With only two elements to test (the control and the variable), the test can be conducted in a shorter time frame. That’s why your hypothesis should be on elements that have a greater impact on conversions, such as the CTA button or the number of fields to fill out in a form.
“An A/B test is when a singular yet prominent variable is changed and then tested to see if an increase in conversions has occurred. As an example, companies can A/B test the location of an add-to-cart button on a product description page. This requires far less time to test, as the change is singular and controlled.”—Jonathan Zacharias, Co-Founder, GR0
A/B test data is easy to interpret
Unlike MVT, A/B testing only takes into account one variable, which is tested against a control (usually what is already live). Since you’re only changing one element, it’s much easier to interpret the results since only that one element is the reason for the change—whether positive or negative.
“Use A/B testing when you need fast, meaningful results. It takes advantage of the changes from page to page, which are stark, making it easier to notice which page is most effective.”—Harriet Chan, Co-Founder and Marketing Director, CocoFinder
Knowing what works, what doesn’t work, and what has no effect on your conversions can help you continuously improve your digital assets.
4 When should you use A/B vs. multivariate testing?
A/B testing and multivariate testing examine different things and will give you different results — but that doesn’t mean you can only use one or the other. In fact, combining the two methods is a powerful tool for a more nuanced analysis.
Use multivariate testing to experiment with large changes and big ideas
MVT allows you to test a few elements at once — so potentially larger overall changes. These can be the layout of the page with a hero image, a video embedded, and different colors for the CTA. A/B testing, on the other hand, is better for seeing what single elements perform best — smaller changes. So only one of the elements from the MVT, like the position of the video on the page.
“Multivariate testing isn’t conditioned by the number of visits. You can get results even with fewer visits. The key difference is that multivariate testing shows you many different elements at once, while A/B testing is great for testing a single page element and its performance. In my experience, multivariate is great when you have two completely different pages for the same offer and you want to see which concept works better. On the other hand, if you know the offer is great, A/B testing is great for tweaking it—finding the best order of elements, the best CTA, UI, and UX, and so on.”—Adam Hempenstall, Founder and CEO, Better Proposals
Use A/B testing when you don’t have resources to look beyond conversions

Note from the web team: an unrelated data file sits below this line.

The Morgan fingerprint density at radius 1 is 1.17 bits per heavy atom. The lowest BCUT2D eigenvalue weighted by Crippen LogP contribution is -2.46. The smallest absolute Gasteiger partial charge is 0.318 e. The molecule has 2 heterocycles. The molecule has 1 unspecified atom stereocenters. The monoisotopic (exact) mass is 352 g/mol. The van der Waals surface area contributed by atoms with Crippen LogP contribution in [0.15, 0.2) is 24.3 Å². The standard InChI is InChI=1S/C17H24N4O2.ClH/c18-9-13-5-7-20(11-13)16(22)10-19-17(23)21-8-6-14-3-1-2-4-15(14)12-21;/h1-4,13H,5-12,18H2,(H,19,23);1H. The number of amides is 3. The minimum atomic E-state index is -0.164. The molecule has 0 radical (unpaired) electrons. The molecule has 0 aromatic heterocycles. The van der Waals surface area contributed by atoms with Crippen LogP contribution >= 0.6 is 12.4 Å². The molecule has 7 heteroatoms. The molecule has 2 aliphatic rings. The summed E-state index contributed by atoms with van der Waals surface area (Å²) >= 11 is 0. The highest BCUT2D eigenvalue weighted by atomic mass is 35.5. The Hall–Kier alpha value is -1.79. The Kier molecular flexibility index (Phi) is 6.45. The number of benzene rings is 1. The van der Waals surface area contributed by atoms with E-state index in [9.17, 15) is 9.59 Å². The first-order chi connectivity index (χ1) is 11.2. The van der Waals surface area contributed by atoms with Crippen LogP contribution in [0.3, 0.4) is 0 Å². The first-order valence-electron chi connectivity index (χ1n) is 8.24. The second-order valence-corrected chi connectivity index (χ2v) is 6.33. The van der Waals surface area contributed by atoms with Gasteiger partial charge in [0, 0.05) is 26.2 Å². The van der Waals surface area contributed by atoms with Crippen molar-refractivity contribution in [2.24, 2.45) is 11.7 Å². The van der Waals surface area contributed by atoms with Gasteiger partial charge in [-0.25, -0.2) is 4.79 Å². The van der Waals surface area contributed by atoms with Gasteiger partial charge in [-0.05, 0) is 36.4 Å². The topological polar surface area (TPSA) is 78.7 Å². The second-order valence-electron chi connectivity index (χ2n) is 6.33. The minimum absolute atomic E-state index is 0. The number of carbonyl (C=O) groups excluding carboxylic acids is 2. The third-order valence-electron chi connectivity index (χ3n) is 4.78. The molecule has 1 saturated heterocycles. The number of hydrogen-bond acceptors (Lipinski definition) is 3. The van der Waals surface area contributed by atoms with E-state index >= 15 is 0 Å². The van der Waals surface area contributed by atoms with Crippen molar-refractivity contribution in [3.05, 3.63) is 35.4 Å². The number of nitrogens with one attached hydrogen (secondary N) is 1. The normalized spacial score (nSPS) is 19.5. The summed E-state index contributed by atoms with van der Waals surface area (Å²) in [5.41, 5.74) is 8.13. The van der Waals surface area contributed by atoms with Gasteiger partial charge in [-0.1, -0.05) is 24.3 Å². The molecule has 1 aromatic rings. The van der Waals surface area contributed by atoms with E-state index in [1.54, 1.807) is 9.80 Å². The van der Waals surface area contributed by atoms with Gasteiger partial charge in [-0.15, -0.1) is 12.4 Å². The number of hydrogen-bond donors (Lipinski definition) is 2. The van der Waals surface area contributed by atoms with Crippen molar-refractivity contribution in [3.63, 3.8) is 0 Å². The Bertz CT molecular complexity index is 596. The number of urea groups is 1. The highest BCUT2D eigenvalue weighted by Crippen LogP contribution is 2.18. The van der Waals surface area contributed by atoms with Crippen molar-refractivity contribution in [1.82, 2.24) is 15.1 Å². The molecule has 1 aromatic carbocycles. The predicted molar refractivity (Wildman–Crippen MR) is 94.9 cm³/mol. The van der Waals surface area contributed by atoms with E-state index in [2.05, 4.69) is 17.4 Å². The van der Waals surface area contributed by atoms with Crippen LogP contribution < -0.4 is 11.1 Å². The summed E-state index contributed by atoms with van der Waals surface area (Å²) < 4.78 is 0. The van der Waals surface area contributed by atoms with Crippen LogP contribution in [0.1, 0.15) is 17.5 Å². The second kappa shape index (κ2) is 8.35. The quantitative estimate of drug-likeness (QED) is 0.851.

MVT is best used when considering macro (or larger) changes, like page layout. But these macro changes can not only affect your conversions, but other analytics such as click-through rates, bounce rates, and cart abandonment.
For instance, if you’re testing the number of fields in a loan application page and whether the field labels are inside the field or outside, it could hypothetically deter people from filling out your form because they can’t read the label easily. This isn’t a reason to avoid MVT, but this is why you need to know the possibilities ahead of testing so that if these things do start to occur consistently, you know to change those elements.
“In broad-brush terms, multivariate tests tend to be better suited for tweaking smaller page elements like CTAs and image choice and A/B for more macro changes like layout, color schemes, and general page element symmetry. Multivariate testing is also better suited for analyzing the combined effect of several smaller changes to see how the interplay affects things like time on page, click-through rates, and shopping cart abandonment.”—Caroline Hoy, Head of PR and Marketing, Concord
For broad experiments, start with MVT and optimize with A/B testing
When your hypothesis is broad or if you’re not sure what to expect, starting with MVT might be a great place to start since it’s all about the relationship between different on-page elements. Once you’ve gotten your results and can form a more solid hypothesis, you can then move to testing those one or two final elements with A/B testing and receive a more complete picture.
“You should use A/B testing as a sort of final check between two options you have come down to; that can be after multivariate testing or not. But testing many variables at once can be complicated, but gives you much more intricate data, so depending on your use case, amount of traffic, and how long you want to test for, this may be the way to go.”—Bryan Philips, Head of Marketing, In Motion Marketing
5 Should you run multivariate or A/B tests for a specific amount of time?
There is a lot of misinformation out there regarding the minimum amount of traffic and how long it is required to conduct either test. The truth is, every website or digital ad is different, and so the answer is it all depends.
Decide your minimum number of conversions
You want to ensure you receive a minimum number of conversions (at least 150 per variation) in order to truly know if the results are reliable. Consider working backward, starting with how many conversions each variation can potentially happen in order to determine how many variations to test.